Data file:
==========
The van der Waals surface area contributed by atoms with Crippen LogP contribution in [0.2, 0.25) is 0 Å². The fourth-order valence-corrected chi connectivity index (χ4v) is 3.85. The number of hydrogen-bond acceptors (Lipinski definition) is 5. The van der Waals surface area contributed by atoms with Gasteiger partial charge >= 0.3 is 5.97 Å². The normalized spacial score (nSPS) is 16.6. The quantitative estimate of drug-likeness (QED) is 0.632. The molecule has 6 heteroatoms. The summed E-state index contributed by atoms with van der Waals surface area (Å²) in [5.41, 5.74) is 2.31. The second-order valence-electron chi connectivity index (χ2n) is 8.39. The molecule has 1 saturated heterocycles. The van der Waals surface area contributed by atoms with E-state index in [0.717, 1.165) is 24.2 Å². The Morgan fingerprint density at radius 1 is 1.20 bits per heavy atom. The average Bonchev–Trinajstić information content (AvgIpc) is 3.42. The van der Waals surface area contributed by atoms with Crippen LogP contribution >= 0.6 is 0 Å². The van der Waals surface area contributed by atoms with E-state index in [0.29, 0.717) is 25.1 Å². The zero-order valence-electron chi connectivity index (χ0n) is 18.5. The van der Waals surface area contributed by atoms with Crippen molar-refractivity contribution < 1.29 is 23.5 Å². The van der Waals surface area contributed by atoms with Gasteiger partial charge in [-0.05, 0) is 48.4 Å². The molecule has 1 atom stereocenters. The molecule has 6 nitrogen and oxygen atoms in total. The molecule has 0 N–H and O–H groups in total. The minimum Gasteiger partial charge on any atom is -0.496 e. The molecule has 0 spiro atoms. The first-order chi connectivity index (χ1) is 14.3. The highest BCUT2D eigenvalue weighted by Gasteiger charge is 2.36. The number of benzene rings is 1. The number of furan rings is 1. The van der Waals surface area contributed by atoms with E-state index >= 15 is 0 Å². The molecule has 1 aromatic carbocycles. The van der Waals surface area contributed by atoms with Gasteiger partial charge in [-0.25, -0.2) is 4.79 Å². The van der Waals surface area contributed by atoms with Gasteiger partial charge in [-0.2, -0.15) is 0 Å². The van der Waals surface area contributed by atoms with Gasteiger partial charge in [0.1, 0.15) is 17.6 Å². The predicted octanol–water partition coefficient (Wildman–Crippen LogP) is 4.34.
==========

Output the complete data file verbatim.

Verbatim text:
The van der Waals surface area contributed by atoms with Crippen LogP contribution in [0.2, 0.25) is 0 Å². The fourth-order valence-corrected chi connectivity index (χ4v) is 3.85. The number of hydrogen-bond acceptors (Lipinski definition) is 5. The van der Waals surface area contributed by atoms with Gasteiger partial charge >= 0.3 is 5.97 Å². The normalized spacial score (nSPS) is 16.6. The quantitative estimate of drug-likeness (QED) is 0.632. The molecule has 6 heteroatoms. The summed E-state index contributed by atoms with van der Waals surface area (Å²) in [5.41, 5.74) is 2.31. The second-order valence-electron chi connectivity index (χ2n) is 8.39. The molecule has 1 saturated heterocycles. The van der Waals surface area contributed by atoms with E-state index in [0.717, 1.165) is 24.2 Å². The Morgan fingerprint density at radius 1 is 1.20 bits per heavy atom. The average Bonchev–Trinajstić information content (AvgIpc) is 3.42. The van der Waals surface area contributed by atoms with Crippen LogP contribution >= 0.6 is 0 Å². The van der Waals surface area contributed by atoms with E-state index in [0.29, 0.717) is 25.1 Å². The zero-order valence-electron chi connectivity index (χ0n) is 18.5. The van der Waals surface area contributed by atoms with Crippen molar-refractivity contribution < 1.29 is 23.5 Å². The van der Waals surface area contributed by atoms with Gasteiger partial charge in [-0.05, 0) is 48.4 Å². The molecule has 1 atom stereocenters. The molecule has 6 nitrogen and oxygen atoms in total. The molecule has 0 N–H and O–H groups in total. The minimum Gasteiger partial charge on any atom is -0.496 e. The molecule has 0 spiro atoms. The first-order chi connectivity index (χ1) is 14.3. The highest BCUT2D eigenvalue weighted by Gasteiger charge is 2.36. The number of benzene rings is 1. The number of furan rings is 1. The van der Waals surface area contributed by atoms with E-state index >= 15 is 0 Å². The molecule has 1 aromatic carbocycles. The van der Waals surface area contributed by atoms with Gasteiger partial charge in [-0.25, -0.2) is 4.79 Å². The van der Waals surface area contributed by atoms with Gasteiger partial charge in [-0.2, -0.15) is 0 Å². The van der Waals surface area contributed by atoms with Gasteiger partial charge in [0.1, 0.15) is 17.6 Å². The predicted octanol–water partition coefficient (Wildman–Crippen LogP) is 4.34.